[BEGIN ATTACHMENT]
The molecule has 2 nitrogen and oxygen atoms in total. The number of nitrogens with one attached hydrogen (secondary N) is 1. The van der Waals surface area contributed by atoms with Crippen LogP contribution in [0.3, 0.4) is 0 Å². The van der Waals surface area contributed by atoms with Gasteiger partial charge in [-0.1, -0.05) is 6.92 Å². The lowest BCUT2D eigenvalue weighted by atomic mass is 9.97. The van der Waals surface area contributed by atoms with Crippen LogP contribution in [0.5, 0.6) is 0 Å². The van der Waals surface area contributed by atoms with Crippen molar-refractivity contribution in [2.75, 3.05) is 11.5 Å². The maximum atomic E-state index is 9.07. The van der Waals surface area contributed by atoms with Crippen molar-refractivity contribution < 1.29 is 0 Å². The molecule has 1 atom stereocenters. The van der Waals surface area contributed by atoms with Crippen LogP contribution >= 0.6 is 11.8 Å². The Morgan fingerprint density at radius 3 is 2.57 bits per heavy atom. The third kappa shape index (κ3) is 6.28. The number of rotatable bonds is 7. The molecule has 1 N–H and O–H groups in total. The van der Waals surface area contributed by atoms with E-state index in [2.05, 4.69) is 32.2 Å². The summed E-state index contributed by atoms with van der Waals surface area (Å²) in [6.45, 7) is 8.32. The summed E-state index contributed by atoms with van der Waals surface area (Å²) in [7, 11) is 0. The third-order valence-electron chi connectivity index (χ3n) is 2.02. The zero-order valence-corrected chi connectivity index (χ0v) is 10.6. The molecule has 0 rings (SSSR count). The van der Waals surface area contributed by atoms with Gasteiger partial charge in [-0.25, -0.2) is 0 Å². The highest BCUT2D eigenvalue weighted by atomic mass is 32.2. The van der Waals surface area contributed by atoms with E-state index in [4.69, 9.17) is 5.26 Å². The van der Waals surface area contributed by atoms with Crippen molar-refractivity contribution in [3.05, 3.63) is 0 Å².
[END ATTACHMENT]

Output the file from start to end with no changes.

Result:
The molecule has 2 nitrogen and oxygen atoms in total. The number of nitrogens with one attached hydrogen (secondary N) is 1. The van der Waals surface area contributed by atoms with Crippen LogP contribution in [0.3, 0.4) is 0 Å². The van der Waals surface area contributed by atoms with Gasteiger partial charge in [-0.1, -0.05) is 6.92 Å². The lowest BCUT2D eigenvalue weighted by atomic mass is 9.97. The van der Waals surface area contributed by atoms with Crippen LogP contribution in [0.5, 0.6) is 0 Å². The van der Waals surface area contributed by atoms with Crippen molar-refractivity contribution in [2.75, 3.05) is 11.5 Å². The maximum atomic E-state index is 9.07. The van der Waals surface area contributed by atoms with Crippen molar-refractivity contribution < 1.29 is 0 Å². The molecule has 1 atom stereocenters. The van der Waals surface area contributed by atoms with Crippen LogP contribution >= 0.6 is 11.8 Å². The Morgan fingerprint density at radius 3 is 2.57 bits per heavy atom. The third kappa shape index (κ3) is 6.28. The number of rotatable bonds is 7. The molecule has 1 N–H and O–H groups in total. The van der Waals surface area contributed by atoms with E-state index in [2.05, 4.69) is 32.2 Å². The summed E-state index contributed by atoms with van der Waals surface area (Å²) in [6.45, 7) is 8.32. The summed E-state index contributed by atoms with van der Waals surface area (Å²) in [7, 11) is 0. The third-order valence-electron chi connectivity index (χ3n) is 2.02. The zero-order valence-corrected chi connectivity index (χ0v) is 10.6. The molecule has 0 rings (SSSR count). The van der Waals surface area contributed by atoms with Gasteiger partial charge in [-0.25, -0.2) is 0 Å². The highest BCUT2D eigenvalue weighted by atomic mass is 32.2. The van der Waals surface area contributed by atoms with E-state index in [4.69, 9.17) is 5.26 Å². The van der Waals surface area contributed by atoms with Crippen molar-refractivity contribution in [3.05, 3.63) is 0 Å².